The Terrible Crush of Refugees from South Sudan, 3 March 2017 A ban on Eritrean refugees working in Ethiopia is hampering efforts to reduce illegal “secondary” migration, with tens of thousands risking violence and drowning in pursuit of a better life, the Overseas Development Institute said on Thursday. The United Nations High Commissioner for Refugees (UNHCR) declared that at least 60,000 South Sudanese entered Sudan since January, far exceeding earlier projections and creating the world`s fastest growing refugee crisis. Sudan currently hosts more than 365,000 South Sudanese refugees. More than 80 percent of the latest arrivals were women and children. Those who survive the journey arrive exhausted, malnourished, and ill.  In other news reported last week by UNHRC, 172,000 South Sudanese refugees have fled to Uganda since January. Uganda is expected to host more than one million South Sudan refugees before June. The Central African Republic, the Democratic Republic of the Congo, Ethiopia, and Kenya are also hosting South Sudanese refugees. The majority of South Sudanese refugees go to Uganda, averaging more than 2,800 people per day.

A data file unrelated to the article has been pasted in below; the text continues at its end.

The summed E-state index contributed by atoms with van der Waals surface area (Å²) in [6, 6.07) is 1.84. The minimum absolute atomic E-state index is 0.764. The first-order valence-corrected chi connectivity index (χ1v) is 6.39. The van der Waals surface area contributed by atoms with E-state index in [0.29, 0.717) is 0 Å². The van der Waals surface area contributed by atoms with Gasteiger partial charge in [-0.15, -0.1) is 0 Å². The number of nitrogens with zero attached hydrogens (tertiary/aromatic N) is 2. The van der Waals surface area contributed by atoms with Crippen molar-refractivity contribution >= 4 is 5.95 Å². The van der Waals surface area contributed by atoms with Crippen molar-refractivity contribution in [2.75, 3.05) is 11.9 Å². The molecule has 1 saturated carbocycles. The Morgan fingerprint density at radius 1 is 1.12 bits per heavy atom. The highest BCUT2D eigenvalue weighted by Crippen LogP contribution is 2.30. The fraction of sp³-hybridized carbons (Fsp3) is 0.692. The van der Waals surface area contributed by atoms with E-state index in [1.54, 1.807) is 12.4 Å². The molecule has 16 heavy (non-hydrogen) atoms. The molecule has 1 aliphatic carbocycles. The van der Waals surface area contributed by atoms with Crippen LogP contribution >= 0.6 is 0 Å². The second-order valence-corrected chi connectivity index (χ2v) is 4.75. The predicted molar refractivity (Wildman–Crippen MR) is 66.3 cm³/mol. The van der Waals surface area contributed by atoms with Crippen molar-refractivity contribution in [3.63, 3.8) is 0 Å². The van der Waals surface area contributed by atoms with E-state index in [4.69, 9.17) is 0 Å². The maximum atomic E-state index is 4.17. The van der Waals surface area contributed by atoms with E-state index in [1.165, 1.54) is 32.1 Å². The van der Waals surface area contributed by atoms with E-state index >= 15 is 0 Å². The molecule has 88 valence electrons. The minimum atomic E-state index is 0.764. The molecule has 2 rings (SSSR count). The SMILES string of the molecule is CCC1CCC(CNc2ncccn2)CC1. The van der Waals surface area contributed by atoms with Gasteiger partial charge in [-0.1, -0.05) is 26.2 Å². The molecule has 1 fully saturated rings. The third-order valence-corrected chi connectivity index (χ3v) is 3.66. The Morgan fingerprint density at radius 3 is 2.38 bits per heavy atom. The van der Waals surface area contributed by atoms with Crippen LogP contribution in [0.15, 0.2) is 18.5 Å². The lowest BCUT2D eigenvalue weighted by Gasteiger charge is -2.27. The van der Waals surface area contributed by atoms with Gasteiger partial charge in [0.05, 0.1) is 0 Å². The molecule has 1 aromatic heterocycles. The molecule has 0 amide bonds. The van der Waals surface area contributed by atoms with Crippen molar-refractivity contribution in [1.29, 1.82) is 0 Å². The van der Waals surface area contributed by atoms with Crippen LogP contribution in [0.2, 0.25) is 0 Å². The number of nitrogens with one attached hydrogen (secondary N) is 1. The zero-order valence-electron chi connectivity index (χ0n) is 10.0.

Fleeing for freedom, Eritrean refugees are being abandoned by Europe, 14 March, 2017

Regardless of international concerns, Eritrea continues to pursue a policy of indefinite military conscription that compels the young and the old to serve their country while paying them a pittance. Eritreans are continuing to leave in large numbers to find work to support their families and to find a greater degree of freedom than is possible at home.

Africans Face Dead End After Death-Defying Odyssey to U.S., 02, March, 2017

In the Mexican border town of Tapachula, near the Guatemalan border, a 27-year-old Somali man made inquiries at a grotty inn called the Imperial Hotel. He had arrived in Mexico a day earlier. Nadir C. fled Somalia several years ago after falling in love with a woman from a rival tribe. Pursued by her family, he escaped to Kenya, before traveling on to Uganda and South Sudan.











































Tags: Europe    forced migration;refugees; asylum seekers;development;xenophobia    immigration policy    migration managment   

Categorised in: Press Review